The idea was important, and bold.
On April 22 — the 50th anniversary of Earth Day — Sustainable Westport was planning to kick off the “Zero Food Waste Challenge.” The goal: Decrease residential food waste by at least 25%.
The group would point out that over 20% of Connecticut’s residential garbage is food waste. It’s costly to haul to the incinerator in Bridgeport, and does not burn well.
There would be a Zero Food Waste Proclamation from 1st Selectman Jim Marpe, and the inauguration of Westport’s free food scraps recycling drop-off area at the transfer station.
Of course, the coronavirus has put both the kickoff and transfer station opening are on hold.
But other aspects of the Challenge are ready for action. In fact, says Sustainable Westport member Pippa Bell Ader, what better time than during self-isolation to think about the food we waste, how we can change that, and what to do with those inedible food scraps.
Jen Tooker already knows how. The 2nd selectman’s family of 5 have been composting for more than 10 years, since they first moved to town.
They are committed to keeping trash to 1 bag a week, follow an aggressive leftover meal plan, and compost all inedible food (though no animal-based products such as cheese, bones or meat).
The Tookers collect food scraps in a lidded container in the kitchen, keeping smells and bugs at bay. When the container is full — usually once a week — it is brought outside to a 3-section composting system, and dumped into the fresh food scraps section.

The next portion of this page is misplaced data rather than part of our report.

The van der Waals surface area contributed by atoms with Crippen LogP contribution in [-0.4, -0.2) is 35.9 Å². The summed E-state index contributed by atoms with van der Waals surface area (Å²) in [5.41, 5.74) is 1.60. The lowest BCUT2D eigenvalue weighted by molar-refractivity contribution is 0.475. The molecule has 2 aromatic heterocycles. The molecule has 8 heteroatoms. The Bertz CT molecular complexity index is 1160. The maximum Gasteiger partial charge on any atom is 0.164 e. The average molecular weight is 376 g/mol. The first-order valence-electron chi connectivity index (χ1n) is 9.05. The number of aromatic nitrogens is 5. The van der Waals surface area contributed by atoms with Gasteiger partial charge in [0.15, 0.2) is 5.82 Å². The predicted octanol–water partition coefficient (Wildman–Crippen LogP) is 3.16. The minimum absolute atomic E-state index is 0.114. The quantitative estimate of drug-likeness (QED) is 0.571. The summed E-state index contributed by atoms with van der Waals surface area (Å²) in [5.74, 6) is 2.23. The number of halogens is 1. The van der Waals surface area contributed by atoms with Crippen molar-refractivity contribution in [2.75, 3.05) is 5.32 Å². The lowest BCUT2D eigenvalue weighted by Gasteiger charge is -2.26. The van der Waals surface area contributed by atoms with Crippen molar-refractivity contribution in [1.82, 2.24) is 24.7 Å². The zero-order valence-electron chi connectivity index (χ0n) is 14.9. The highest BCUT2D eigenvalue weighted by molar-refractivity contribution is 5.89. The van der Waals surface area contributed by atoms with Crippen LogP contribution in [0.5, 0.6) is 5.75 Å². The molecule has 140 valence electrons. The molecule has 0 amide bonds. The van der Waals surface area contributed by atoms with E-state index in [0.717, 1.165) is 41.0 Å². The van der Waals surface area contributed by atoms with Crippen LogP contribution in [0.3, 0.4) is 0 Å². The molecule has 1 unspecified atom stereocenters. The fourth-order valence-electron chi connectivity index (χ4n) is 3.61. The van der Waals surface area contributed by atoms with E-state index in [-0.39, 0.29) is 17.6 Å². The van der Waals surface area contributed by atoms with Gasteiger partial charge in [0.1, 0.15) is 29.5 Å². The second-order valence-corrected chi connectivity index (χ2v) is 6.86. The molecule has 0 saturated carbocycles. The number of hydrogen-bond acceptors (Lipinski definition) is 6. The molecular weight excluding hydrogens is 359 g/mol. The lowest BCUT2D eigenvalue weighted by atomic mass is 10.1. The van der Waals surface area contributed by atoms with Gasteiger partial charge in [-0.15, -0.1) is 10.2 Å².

Once that section is full the scraps are transferred to the second section, where composting really begins. Eventually the pile is moved to the third section, where it becomes rich compost.
The process takes about 6 months, and requires a bit of lifting. But the Tookers would not have it any other way. They find great satisfaction in taking the time and effort to compost excess food.
There are easier ways to manage food scraps, for sure. But composting has become a part of the Tookers’ lives.
Their system is actually one of the most complex. People new to composting can start smaller and simpler. Sustainable Westport’s website includes many options.
For example: Fill one side of the composter with food scraps and some “browns” (leaves, strips of newspaper, etc.). Once that side is full, fill the other side. By the time you have filled the second side, the first should be full of compost material.
Or consider purchasing a compost bin that sits directly on the ground. Place food scraps in the container, and wait. Several months later, compost comes out the bottom of the container. Because food scraps break down over time, containers seldom get completely full.
You can even make your own enclosure to hold food scraps. Animals might enjoy some of the contents. At least you’re keeping food scraps out of the waste stream.
At this extraordinary time — as we think more than usual about how we get ouor food, and how to make the most of what we have — Sustainable Westport’s social media platforms (website, Facebook and Instagram) provide helpful suggestions.
They can’t celebrate Earth Day with a huge composting celebration. But Sustainable Westport is offer a webinar. On Wednesday, writer/activist Lori Fontanes leads a discussion on “Feeding People in a Time of Climate Change and COVID-19.” It’s co-sponsored by Earthplace and the Westport LIbrary, and limited to 100 people.
Click here to register — and join the heap!
(For more information on Sustainable Westport and composting, click here.)